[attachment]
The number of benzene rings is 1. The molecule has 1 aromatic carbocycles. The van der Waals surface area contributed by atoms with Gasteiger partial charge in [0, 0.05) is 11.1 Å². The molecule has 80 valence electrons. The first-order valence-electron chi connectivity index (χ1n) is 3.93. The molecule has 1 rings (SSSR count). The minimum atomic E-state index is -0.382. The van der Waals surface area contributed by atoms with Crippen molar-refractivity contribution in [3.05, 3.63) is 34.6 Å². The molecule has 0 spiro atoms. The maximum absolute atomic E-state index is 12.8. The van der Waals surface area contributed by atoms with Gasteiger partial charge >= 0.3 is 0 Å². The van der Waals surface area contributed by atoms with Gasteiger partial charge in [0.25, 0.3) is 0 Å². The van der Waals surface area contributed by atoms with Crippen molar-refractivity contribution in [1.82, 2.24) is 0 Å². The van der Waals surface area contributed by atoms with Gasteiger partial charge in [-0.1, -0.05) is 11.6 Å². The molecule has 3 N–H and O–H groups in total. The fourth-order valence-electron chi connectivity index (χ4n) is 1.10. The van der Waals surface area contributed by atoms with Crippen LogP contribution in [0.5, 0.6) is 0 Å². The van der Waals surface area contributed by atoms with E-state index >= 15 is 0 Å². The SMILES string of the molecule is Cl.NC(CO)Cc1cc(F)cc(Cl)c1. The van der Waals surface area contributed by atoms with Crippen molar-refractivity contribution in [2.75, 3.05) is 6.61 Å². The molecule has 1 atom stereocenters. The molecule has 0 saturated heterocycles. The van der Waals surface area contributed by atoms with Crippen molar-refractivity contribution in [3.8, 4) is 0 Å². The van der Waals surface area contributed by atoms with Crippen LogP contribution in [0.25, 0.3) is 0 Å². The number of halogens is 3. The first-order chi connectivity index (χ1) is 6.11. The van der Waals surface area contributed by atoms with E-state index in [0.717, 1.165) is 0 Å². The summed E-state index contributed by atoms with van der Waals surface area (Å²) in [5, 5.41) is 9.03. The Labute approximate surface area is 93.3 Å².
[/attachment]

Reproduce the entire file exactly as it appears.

The number of benzene rings is 1. The molecule has 1 aromatic carbocycles. The van der Waals surface area contributed by atoms with Gasteiger partial charge in [0, 0.05) is 11.1 Å². The molecule has 80 valence electrons. The first-order valence-electron chi connectivity index (χ1n) is 3.93. The molecule has 1 rings (SSSR count). The minimum atomic E-state index is -0.382. The van der Waals surface area contributed by atoms with Crippen molar-refractivity contribution in [3.05, 3.63) is 34.6 Å². The molecule has 0 spiro atoms. The maximum absolute atomic E-state index is 12.8. The van der Waals surface area contributed by atoms with Gasteiger partial charge >= 0.3 is 0 Å². The van der Waals surface area contributed by atoms with Gasteiger partial charge in [0.25, 0.3) is 0 Å². The van der Waals surface area contributed by atoms with Crippen molar-refractivity contribution in [1.82, 2.24) is 0 Å². The van der Waals surface area contributed by atoms with Gasteiger partial charge in [-0.1, -0.05) is 11.6 Å². The molecule has 3 N–H and O–H groups in total. The fourth-order valence-electron chi connectivity index (χ4n) is 1.10. The van der Waals surface area contributed by atoms with Crippen LogP contribution in [0.5, 0.6) is 0 Å². The van der Waals surface area contributed by atoms with E-state index >= 15 is 0 Å². The SMILES string of the molecule is Cl.NC(CO)Cc1cc(F)cc(Cl)c1. The van der Waals surface area contributed by atoms with Crippen molar-refractivity contribution in [2.75, 3.05) is 6.61 Å². The molecule has 1 atom stereocenters. The molecule has 0 saturated heterocycles. The van der Waals surface area contributed by atoms with Crippen molar-refractivity contribution in [3.8, 4) is 0 Å². The van der Waals surface area contributed by atoms with Crippen LogP contribution in [0.25, 0.3) is 0 Å². The number of halogens is 3. The first-order chi connectivity index (χ1) is 6.11. The van der Waals surface area contributed by atoms with E-state index in [0.717, 1.165) is 0 Å². The summed E-state index contributed by atoms with van der Waals surface area (Å²) in [5, 5.41) is 9.03. The Labute approximate surface area is 93.3 Å².